“We have identified that 24 per cent of all incidents involve mis-declaration and this is probably the first time that this ‘iceberg’ risk has been quantified, said Reinhard Schwede, chairman of CINS.

“Poor or incorrect packaging are persistent causes, accounting for almost 40 per cent of incidents over nearly two years. This is all the more concerning when we recognise that more than a third of the incidents involve corrosive cargoes, which by nature will react with other substances.

“With these findings, the CINS Organisation will engage with enforcement agencies, competent authorities and the IMO to gain support for the relevant changes to legislation or other safe practice recommendations.” Source: Container Owner Association

The trouble with Safety Sheets

The TT Club says that the abuse of safety data sheets (SDS) for cargo bookings is “uncomfortably frequent” leading to the view that shipping executives feel “surrounded by criminals”.

The following expose is no less pertinent to Customs risk-profilers.

A recent TT Club claim relating to a fire onboard a ship highlighted a number of issues. The insurance expert argues that differing global format standards and the ease of creating “viable” SDS are only serving to make cargo screening more difficult.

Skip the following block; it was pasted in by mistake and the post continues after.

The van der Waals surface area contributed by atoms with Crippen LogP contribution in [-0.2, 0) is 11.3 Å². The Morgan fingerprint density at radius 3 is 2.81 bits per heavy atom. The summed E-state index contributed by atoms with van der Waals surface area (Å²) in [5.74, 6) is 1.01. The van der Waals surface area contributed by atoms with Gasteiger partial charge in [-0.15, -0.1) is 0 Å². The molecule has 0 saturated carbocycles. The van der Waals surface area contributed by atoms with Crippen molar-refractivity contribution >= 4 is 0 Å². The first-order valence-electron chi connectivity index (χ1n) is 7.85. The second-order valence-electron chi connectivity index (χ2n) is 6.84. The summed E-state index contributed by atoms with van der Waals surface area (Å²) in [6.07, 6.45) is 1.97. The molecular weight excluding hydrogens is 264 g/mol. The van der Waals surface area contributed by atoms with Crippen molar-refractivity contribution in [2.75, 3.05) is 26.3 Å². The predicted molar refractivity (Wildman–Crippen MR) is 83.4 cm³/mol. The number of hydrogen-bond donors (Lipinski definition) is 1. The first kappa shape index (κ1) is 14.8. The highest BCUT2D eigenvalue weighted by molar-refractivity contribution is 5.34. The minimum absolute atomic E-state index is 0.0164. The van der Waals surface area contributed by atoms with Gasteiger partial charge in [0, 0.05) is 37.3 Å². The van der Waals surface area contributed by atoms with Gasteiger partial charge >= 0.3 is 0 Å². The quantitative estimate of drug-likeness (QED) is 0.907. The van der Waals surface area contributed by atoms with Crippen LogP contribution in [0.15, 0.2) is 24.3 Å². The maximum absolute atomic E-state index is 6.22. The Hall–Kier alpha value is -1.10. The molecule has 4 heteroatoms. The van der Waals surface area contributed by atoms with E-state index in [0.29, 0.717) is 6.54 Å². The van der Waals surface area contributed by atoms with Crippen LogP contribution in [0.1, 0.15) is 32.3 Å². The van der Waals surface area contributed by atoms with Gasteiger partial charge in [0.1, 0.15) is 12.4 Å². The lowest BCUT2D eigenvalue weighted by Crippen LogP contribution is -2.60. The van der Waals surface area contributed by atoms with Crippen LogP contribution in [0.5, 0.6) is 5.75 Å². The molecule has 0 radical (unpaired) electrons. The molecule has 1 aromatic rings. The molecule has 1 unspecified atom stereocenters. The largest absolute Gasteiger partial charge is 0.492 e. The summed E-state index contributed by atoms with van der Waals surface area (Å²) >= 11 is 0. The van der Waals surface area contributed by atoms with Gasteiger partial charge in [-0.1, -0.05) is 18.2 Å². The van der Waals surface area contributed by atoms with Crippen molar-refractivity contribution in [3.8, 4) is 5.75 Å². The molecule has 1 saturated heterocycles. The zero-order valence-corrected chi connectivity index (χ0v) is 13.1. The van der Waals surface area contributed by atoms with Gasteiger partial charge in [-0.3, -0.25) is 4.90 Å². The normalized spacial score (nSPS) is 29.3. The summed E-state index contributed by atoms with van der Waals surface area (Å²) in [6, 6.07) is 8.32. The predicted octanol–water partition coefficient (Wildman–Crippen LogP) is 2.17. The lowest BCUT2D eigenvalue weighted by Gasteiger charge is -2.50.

What’s really in the box asks the TT Club.  Photo: Port of Hamburg (Credit - Port Strategy)

What’s really in the box asks the TT Club. Photo: Port of Hamburg (Credit – Port Strategy)

In the claim, a cargo was booked, packed, declared and documented by a shipper as ‘Hookah burner (C.Tablets)’. When the ship caught fire at sea, significant costs were incurred by the ship because of mis-declared cargo, which was in fact activated carbon/charcoal.

Worryingly, when this was investigated further, the shipper had produced two safety data sheets – one was correct, but the other suggested that activated carbon was not considered to be a dangerous good.

TT Club argues that the situation is made far more difficult by the lack of consistency between the various governments about when SDS should be reviewed – Australia stipulates every five years, Canada every three and the EU Regulation recommends checking at “regular intervals”.

Peregrine Storrs-Fox, risk management director, TT Club, told Port Strategy: “We’ve identified two [problem]areas – firstly at the point of booking/contracting with a carrier and secondly post event. Conversations with a number of liner shipping companies confirm that the information given at the time of booking/contracting is frequently suspect. In one instance a single SDS had been presented for about 50 different cargoes over a period.”

Although this is an issue between shipper and carrier, which includes forwarders/logistics operators, there is wider issue here for port operators. During an incident, the port may be supplied with SDS in order to respond appropriately – so there is a risk associated with that too.

The advice to freight forwarders, operators and carriers from the Club is to “Be constantly vigilant and question anything that seems strange or suspicious”. The penalties for non-compliance can be severe. Source: PortStrategy.com